Nearly three years ago, Quinton Jefferson found his NFL career at a crossroads.
Originally drafted in the fifth round by the Seahawks one year earlier, the 293-pound defensive lineman had struggled to stay healthy in his brief stint with the organization. He missed the bulk of his rookie season with a torn ACL and after the team acquired Sheldon Richardson in a trade with the Jets, he became expendable and was waived before the start of the regular season.
Typically when a team recycles a failed late-round pick in such quick fashion, it spells doom for a player like Jefferson, who had battled durability issues back to his time at Maryland. Though he offered the positional versatility to play defensive end and defensive tackle, the Rams didn't hang onto him on the active roster after claiming him off waivers, forcing him to settle for joining the practice squad.
It was quite the fall from grace for a player who had been drawing raving reviews from the Seahawks coaching staff prior to his injury-riddled rookie season. He would have to work his way back onto an NFL roster with minimal pay.
But unexpectedly, Jefferson's fate took another 180 degree turn less than one month later amid unfortunate circumstances in Seattle.
Squaring off against the Colts on Sunday Night Football, revered Seahawks pass rusher Cliff Avril exited in the first quarter after being accidentally kicked in the chin and experiencing numbness in his arms. Though his team won handily, Avril suffered a serious neck injury that ultimately ended his season and forced him to retire.
Just four weeks into the season, Seattle needed to quickly find a capable replacement to enter Seattle's defensive line rotation in Avril's place. In a tight spot financially, making a trade would be difficult and the free agent market resembled a barren wasteland.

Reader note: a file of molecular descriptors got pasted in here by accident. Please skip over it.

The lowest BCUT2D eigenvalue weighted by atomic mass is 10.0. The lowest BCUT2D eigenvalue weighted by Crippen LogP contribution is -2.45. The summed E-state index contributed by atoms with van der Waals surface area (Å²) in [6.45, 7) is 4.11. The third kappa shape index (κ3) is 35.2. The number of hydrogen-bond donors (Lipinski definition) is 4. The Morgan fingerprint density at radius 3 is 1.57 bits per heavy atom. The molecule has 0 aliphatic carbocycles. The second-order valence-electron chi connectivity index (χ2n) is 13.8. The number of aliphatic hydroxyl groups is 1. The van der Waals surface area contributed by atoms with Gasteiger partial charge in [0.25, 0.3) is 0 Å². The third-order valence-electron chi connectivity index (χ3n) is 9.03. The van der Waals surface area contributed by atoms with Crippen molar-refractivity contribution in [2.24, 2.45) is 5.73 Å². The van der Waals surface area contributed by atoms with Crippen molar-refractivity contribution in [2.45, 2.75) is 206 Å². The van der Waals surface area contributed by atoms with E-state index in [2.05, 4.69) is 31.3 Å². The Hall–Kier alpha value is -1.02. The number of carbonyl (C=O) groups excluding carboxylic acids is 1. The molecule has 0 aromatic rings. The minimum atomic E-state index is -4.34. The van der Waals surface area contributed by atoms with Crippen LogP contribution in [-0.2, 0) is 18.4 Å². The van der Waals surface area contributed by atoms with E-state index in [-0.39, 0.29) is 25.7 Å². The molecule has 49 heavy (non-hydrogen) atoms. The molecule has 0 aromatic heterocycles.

With few alternatives, general manager John Schneider worked swiftly to re-sign Jefferson, plucking him off the Rams' practice squad.
Though Jefferson only dressed for six games the rest of the season and his top "highlight" may have been trying to climb into the stands in Jacksonville, he performed well enough to stick on the roster heading into the 2018 season. Originally re-signed out of necessity, he's made the most of his second chance with the franchise ever since.
Earning a starting job for the first time in his career two years ago, Jefferson racked up 25 tackles and 3.0 sacks while finishing third on the team with 15 quarterback hits. After being retained as a restricted free agent, he once again started 12 games last season, reaching double digit quarterback hits, swatting away three passes, and finishing second on the team with 3.5 sacks.
Per ESPN's Seth Walder, Jefferson posted one of the top four pass rush win rates for qualified defensive tackles in 2019, joining elite company alongside Arik Armstead and Chris Jones.
Jefferson also stepped up his game in the postseason, registering 2.0 sacks and three quarterback hits against the Eagles and Packers.
"He had a very, very good year," coach Pete Carroll assessed. "I think coming in we didn't know that he would make another jump, but he did make a jump forward understanding the game, being flexible enough to play different spots. Play making. Knocking balls down in crucial situations. Making short-yardage tackles and plays, as well as causing some problems in pass rush."
Set to turn 27 years old later this month, Jefferson underwent foot surgery shortly after the conclusion of the season and will be an unrestricted free agent on March 18. Due to his injury history and scheme-reliant skills, other teams may pause when it comes to signing him to a multi-year deal.
But in the case of the Seahawks, while the front office still hopes to retain Jadeveon Clowney and/or Jarran Reed, re-signing Jefferson should also take top precedence on their offseason agenda.
Given his size, strength, and ability to effectively rush the passer from anywhere on the defensive line, Jefferson is the Swiss army knife in the trenches who consistently proves invaluable in Seattle's 4-3 scheme. Even though he'll never be a double-digit sack producer, he's the type of player whose impact often goes beyond the box score and should come at an affordable price.
Putting his success in perspective, Jefferson rebounded from nearly hitting rock bottom a few years ago to resuscitate his career. Carrying a rock on his shoulder, he became a key contributor for back-to-back playoff teams, earning the respect of his teammates and coaches in the process.
For that reason alone, the Seahawks should be itching to get a deal done, keeping one of their most underrated players in the Pacific Northwest for several seasons to come.